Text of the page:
Thursday, May 01, 2008

Complex commands with sudo

I've heard all the excuses for why someone issued a "sudo su -" command, and instantiated a shell that no longer tracked their actions. Of course we can argue about how to configure sudo so that problem goes away, but what if you have a lenient sudoers configuration?

The problem usually occurs when you need to redirect output. For example:

# tar cvf - /etc/ | gzip -c > /protected_dir/etc_backup.tgz


Or, the one which I just used, and reminded me that this deserves a quick posting:

# m4 somefile.m4 > newfile.cf


Both of these will fail if the target directory is one that your user ID does not have permission to write to. In many cases, the frustrated SA will simply use sudo to "su" to the root user and perform the command there. But we Solaris Jedi know that this is simply a temptation of the dark side pulling at a time when you need to get work done.

The right thing to do is create a subshell that executes the command. Returning to the above examples, the right instantiation would be:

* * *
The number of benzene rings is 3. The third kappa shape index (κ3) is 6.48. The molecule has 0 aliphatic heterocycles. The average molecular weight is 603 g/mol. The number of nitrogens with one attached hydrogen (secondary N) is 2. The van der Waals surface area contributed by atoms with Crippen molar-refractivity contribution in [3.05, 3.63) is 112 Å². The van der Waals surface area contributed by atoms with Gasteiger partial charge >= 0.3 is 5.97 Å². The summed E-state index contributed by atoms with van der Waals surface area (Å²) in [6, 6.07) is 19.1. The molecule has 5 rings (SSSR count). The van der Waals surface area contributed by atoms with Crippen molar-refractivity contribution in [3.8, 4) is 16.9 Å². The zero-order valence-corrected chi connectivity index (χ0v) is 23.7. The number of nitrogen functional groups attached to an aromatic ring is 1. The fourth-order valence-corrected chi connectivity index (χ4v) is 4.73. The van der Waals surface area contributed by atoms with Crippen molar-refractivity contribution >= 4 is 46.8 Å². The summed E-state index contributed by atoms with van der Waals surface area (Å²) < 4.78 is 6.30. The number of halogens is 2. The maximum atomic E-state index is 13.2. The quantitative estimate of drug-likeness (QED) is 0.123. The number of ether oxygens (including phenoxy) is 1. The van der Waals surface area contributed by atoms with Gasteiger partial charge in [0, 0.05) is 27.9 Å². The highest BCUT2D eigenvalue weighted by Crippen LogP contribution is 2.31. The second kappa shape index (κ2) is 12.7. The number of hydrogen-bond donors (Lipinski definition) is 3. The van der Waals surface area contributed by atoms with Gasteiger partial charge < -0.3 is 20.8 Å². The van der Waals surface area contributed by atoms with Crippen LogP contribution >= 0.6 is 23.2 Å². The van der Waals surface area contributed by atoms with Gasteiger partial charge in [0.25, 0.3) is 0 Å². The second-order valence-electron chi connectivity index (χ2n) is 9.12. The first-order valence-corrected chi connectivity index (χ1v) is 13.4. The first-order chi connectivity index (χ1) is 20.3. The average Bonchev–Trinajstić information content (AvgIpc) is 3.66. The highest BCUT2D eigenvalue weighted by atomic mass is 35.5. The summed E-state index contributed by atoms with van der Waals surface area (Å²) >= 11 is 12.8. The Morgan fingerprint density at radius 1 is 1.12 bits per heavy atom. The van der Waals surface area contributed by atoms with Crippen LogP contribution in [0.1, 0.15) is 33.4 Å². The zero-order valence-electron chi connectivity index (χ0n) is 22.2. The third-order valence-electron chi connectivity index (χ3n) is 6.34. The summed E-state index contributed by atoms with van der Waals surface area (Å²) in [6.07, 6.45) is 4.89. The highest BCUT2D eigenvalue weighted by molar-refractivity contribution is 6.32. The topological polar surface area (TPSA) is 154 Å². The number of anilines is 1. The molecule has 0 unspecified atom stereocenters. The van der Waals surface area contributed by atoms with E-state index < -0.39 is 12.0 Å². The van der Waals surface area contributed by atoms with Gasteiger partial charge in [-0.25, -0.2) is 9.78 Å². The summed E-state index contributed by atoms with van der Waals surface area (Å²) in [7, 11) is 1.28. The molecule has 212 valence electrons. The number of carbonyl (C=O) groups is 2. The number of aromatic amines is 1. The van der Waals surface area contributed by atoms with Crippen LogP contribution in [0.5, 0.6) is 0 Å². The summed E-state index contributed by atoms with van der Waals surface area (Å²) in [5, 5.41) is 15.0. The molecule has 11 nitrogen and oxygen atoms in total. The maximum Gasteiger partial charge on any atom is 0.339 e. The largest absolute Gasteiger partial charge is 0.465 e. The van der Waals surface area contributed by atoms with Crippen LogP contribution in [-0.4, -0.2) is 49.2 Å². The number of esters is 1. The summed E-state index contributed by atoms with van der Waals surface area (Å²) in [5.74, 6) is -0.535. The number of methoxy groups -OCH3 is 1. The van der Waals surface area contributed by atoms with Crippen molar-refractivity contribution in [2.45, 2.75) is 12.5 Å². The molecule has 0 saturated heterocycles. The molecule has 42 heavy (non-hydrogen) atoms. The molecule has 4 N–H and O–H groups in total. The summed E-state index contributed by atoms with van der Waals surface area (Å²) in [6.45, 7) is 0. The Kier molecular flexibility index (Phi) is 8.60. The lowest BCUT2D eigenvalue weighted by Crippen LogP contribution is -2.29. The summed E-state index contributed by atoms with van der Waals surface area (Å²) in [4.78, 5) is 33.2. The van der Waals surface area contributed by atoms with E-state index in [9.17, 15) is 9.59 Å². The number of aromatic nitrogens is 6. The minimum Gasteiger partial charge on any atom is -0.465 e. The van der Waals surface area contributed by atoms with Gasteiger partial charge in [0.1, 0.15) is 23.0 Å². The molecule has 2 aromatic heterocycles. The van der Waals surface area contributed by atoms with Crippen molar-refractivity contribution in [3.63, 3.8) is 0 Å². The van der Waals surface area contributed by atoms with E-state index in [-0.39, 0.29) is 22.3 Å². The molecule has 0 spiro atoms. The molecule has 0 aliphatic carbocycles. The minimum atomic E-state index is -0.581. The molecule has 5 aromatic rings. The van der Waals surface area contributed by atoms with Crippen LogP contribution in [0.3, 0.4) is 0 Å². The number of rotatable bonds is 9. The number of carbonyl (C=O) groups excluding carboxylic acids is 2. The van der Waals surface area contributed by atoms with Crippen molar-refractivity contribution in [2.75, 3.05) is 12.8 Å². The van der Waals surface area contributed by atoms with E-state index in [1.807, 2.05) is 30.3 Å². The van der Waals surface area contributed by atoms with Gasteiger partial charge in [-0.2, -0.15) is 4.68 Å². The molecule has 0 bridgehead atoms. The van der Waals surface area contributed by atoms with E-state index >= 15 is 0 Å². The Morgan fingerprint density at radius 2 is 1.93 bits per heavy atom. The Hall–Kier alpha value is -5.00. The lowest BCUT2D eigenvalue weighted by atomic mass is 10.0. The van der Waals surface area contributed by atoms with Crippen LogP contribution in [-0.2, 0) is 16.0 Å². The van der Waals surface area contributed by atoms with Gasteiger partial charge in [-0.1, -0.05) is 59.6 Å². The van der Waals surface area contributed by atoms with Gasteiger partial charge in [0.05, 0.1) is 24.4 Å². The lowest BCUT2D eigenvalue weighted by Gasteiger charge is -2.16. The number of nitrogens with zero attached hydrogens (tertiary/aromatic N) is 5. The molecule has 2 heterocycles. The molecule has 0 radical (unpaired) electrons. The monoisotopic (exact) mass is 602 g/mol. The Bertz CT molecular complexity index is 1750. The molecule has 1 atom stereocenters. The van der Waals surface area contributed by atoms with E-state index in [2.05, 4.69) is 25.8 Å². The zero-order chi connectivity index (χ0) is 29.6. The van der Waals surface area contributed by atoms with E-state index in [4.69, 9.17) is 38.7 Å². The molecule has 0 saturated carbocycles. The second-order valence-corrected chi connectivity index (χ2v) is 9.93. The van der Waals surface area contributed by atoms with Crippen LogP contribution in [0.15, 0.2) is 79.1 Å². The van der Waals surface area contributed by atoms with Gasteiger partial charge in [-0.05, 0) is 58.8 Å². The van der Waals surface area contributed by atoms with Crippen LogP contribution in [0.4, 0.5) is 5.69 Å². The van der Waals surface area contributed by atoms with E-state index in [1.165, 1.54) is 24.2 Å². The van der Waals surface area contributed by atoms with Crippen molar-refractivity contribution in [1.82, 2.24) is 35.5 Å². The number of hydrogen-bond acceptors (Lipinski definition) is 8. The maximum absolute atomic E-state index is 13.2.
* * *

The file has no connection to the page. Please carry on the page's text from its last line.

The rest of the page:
# sudo sh -c "m4 somefile.mc > somefile.cf"
# sudo sh -c "tar cvf - /etc | gzip -c > /protected_dir/etc_backup.tgz"


Works like a charm. That being said, I'm much more an advocate for using RBAC on Solaris, but I'm going to fight the power of scope creep on this posting and stick with sudo.

2 comments:

tony said...

I, for one, would very much like to see a post on RBAC. I'm working to move my group from using 'su -' or 'sudo' to RBAC and would like to know how you have gone about it.

Great posts. Please keep it up. Thanks.
Tony.

Christopher Hubbell said...

I have something along those lines cooking right now. Stay tuned!